A Concept for Union and an Identity Marker for Mizo Christians
Paul, as it is well known, was a citizen of the Roman Empire and he wrote these words about citizenship to a young congregation in a Hellenistic city. The Greek word in Philippians 3:20 he uses here is translated differently as “conservation” (KJV), as “home” and as “citizenship” in the New American Standard (NAS) translation. So, Christian citizenship is in heaven - not on earth. It is from there Christians expect their Lord and savior to come. Yet, while living on earth and waiting until He comes and while being part of the larger human community each and every one is a member of political unit, a nation or a state or a tribe.
The knowledge of the heavenly citizenship gives Christians an indication where to hope for true citizenship and gives at the same time a clear indication to distinguish between “heavenly” affairs and their allegiance to worldly powers on earth.
During the initial period of the history of Christianity in Mizoram in order to differentiate one’s new identity was the conviction and the declaration that one is now Pathian mi(God’s people) and vanram mi(heavenly citizen). This significant concept and understanding of what it means for the Mizo to be Christian is reflected prominently in Mizo indigenous hymns and gospel songs as well as in the preaching of the Gospel, where it is declared that one is no longer a citizen of this “earthly world” (he lei ram mi), but of the “heavenly world” (van ram mi).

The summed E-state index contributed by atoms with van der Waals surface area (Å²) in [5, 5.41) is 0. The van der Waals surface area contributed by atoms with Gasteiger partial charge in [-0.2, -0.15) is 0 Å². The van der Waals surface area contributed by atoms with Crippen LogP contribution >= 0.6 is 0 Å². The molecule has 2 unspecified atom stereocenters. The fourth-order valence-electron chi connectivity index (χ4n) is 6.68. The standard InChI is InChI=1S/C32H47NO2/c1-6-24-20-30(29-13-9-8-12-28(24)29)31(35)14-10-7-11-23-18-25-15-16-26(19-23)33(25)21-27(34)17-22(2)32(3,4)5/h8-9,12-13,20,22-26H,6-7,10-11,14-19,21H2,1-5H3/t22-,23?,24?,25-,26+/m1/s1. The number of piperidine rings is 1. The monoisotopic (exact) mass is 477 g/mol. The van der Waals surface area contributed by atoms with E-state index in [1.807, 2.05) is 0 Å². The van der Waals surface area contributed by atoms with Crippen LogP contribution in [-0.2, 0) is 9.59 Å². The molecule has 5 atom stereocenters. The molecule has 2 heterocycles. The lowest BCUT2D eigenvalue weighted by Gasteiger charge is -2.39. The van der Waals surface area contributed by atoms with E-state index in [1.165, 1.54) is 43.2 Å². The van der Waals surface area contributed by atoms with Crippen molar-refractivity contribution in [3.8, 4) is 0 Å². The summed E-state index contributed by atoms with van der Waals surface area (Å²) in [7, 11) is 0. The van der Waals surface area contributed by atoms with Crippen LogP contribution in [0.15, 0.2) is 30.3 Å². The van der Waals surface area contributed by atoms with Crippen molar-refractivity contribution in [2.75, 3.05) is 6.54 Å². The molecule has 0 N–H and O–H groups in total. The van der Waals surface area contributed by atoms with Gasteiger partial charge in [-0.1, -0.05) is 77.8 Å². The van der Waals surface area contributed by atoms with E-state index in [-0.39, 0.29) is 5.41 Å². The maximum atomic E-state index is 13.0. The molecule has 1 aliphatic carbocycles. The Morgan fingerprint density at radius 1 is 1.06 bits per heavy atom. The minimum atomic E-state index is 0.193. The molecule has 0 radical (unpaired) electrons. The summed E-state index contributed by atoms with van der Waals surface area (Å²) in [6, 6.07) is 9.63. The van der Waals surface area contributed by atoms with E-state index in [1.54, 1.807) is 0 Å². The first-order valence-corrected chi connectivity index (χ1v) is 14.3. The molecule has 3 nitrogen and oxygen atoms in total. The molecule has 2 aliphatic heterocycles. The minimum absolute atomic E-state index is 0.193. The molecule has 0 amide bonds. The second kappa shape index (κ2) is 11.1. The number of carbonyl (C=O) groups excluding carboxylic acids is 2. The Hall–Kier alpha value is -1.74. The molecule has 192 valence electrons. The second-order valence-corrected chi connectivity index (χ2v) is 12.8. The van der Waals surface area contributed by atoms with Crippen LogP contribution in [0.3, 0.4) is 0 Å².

This paper attempts to highlight the significance of the concept of heavenly citizenship as an identity marker in the construction of an identity and in fostering a union, sense of being a people – Mizo – a homogenous political unit as a reaction to imposed foreign British rule and the western missionaries in the later part of the 19thcentury. While the focus of the paper is on the concept of “heavenly citizenship” the Mizo’s encounter with the British colonial ruler and Christianity will be highlighted in order to place the development of the concept in its historical contexts for a better understanding.
Keywords: Mizo, Christianity, Union, Identity, British colonialism
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